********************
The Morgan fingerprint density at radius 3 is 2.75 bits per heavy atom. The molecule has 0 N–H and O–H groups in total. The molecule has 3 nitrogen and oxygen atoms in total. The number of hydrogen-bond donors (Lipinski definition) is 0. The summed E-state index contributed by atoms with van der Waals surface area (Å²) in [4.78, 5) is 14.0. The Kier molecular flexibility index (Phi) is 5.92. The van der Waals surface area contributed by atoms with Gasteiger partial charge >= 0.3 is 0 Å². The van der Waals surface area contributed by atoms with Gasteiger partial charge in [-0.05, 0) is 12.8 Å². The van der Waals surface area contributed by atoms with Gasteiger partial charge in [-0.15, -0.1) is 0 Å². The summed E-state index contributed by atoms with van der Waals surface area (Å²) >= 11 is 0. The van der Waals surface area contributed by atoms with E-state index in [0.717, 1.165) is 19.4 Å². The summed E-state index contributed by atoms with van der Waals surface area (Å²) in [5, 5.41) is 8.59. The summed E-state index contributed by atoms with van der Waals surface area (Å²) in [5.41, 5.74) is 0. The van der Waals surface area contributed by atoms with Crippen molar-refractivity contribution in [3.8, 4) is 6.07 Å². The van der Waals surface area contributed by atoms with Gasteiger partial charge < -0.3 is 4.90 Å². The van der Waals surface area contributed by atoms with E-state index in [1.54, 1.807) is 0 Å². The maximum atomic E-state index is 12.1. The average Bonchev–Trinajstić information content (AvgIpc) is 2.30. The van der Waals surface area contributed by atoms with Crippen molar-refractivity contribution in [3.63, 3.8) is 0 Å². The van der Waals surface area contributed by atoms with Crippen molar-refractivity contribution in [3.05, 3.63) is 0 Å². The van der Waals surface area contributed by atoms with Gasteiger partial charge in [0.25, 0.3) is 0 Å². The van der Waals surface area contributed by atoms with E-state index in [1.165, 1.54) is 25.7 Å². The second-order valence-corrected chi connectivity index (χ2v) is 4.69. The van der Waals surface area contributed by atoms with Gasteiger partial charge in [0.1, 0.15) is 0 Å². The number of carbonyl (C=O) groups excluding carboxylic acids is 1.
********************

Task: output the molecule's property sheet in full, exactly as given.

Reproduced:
The Morgan fingerprint density at radius 3 is 2.75 bits per heavy atom. The molecule has 0 N–H and O–H groups in total. The molecule has 3 nitrogen and oxygen atoms in total. The number of hydrogen-bond donors (Lipinski definition) is 0. The summed E-state index contributed by atoms with van der Waals surface area (Å²) in [4.78, 5) is 14.0. The Kier molecular flexibility index (Phi) is 5.92. The van der Waals surface area contributed by atoms with Gasteiger partial charge >= 0.3 is 0 Å². The van der Waals surface area contributed by atoms with Gasteiger partial charge in [-0.05, 0) is 12.8 Å². The van der Waals surface area contributed by atoms with Gasteiger partial charge in [-0.15, -0.1) is 0 Å². The summed E-state index contributed by atoms with van der Waals surface area (Å²) >= 11 is 0. The van der Waals surface area contributed by atoms with E-state index in [0.717, 1.165) is 19.4 Å². The summed E-state index contributed by atoms with van der Waals surface area (Å²) in [5, 5.41) is 8.59. The summed E-state index contributed by atoms with van der Waals surface area (Å²) in [5.41, 5.74) is 0. The van der Waals surface area contributed by atoms with Crippen molar-refractivity contribution in [3.8, 4) is 6.07 Å². The van der Waals surface area contributed by atoms with Gasteiger partial charge < -0.3 is 4.90 Å². The van der Waals surface area contributed by atoms with E-state index in [1.54, 1.807) is 0 Å². The maximum atomic E-state index is 12.1. The average Bonchev–Trinajstić information content (AvgIpc) is 2.30. The van der Waals surface area contributed by atoms with Crippen molar-refractivity contribution in [3.63, 3.8) is 0 Å². The van der Waals surface area contributed by atoms with Crippen molar-refractivity contribution in [3.05, 3.63) is 0 Å². The van der Waals surface area contributed by atoms with Gasteiger partial charge in [0.25, 0.3) is 0 Å². The van der Waals surface area contributed by atoms with E-state index in [1.165, 1.54) is 25.7 Å². The second-order valence-corrected chi connectivity index (χ2v) is 4.69. The van der Waals surface area contributed by atoms with Gasteiger partial charge in [0.1, 0.15) is 0 Å². The number of carbonyl (C=O) groups excluding carboxylic acids is 1.